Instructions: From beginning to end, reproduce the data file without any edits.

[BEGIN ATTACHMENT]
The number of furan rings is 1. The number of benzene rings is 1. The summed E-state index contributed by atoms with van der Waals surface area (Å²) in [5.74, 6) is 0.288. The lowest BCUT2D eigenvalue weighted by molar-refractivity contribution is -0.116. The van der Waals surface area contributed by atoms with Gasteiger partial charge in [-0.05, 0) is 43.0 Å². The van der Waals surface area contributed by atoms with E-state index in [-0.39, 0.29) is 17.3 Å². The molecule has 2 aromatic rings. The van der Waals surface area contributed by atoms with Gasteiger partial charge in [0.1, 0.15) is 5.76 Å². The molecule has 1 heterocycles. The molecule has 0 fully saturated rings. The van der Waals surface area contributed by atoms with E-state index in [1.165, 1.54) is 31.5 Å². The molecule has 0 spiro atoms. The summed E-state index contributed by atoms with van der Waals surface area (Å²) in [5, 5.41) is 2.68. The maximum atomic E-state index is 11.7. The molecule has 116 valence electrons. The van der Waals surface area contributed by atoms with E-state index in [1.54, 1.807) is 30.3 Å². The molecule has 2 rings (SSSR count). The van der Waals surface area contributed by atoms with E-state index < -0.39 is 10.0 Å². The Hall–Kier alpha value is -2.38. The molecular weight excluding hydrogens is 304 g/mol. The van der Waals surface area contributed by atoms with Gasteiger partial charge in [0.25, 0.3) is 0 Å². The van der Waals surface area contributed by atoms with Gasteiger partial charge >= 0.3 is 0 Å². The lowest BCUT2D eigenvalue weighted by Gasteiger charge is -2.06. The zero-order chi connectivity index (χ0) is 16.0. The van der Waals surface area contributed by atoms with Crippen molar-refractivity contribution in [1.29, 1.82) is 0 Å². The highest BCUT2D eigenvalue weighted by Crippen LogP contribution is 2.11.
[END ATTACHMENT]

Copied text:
The number of furan rings is 1. The number of benzene rings is 1. The summed E-state index contributed by atoms with van der Waals surface area (Å²) in [5.74, 6) is 0.288. The lowest BCUT2D eigenvalue weighted by molar-refractivity contribution is -0.116. The van der Waals surface area contributed by atoms with Gasteiger partial charge in [-0.05, 0) is 43.0 Å². The van der Waals surface area contributed by atoms with E-state index in [-0.39, 0.29) is 17.3 Å². The molecule has 2 aromatic rings. The van der Waals surface area contributed by atoms with Gasteiger partial charge in [0.1, 0.15) is 5.76 Å². The molecule has 1 heterocycles. The molecule has 0 fully saturated rings. The van der Waals surface area contributed by atoms with E-state index in [1.165, 1.54) is 31.5 Å². The molecule has 0 spiro atoms. The summed E-state index contributed by atoms with van der Waals surface area (Å²) in [5, 5.41) is 2.68. The maximum atomic E-state index is 11.7. The molecule has 116 valence electrons. The van der Waals surface area contributed by atoms with E-state index in [1.54, 1.807) is 30.3 Å². The molecule has 2 rings (SSSR count). The van der Waals surface area contributed by atoms with E-state index < -0.39 is 10.0 Å². The Hall–Kier alpha value is -2.38. The molecular weight excluding hydrogens is 304 g/mol. The van der Waals surface area contributed by atoms with Gasteiger partial charge in [0.25, 0.3) is 0 Å². The van der Waals surface area contributed by atoms with Gasteiger partial charge >= 0.3 is 0 Å². The lowest BCUT2D eigenvalue weighted by Gasteiger charge is -2.06. The zero-order chi connectivity index (χ0) is 16.0. The van der Waals surface area contributed by atoms with Crippen molar-refractivity contribution in [1.29, 1.82) is 0 Å². The highest BCUT2D eigenvalue weighted by Crippen LogP contribution is 2.11.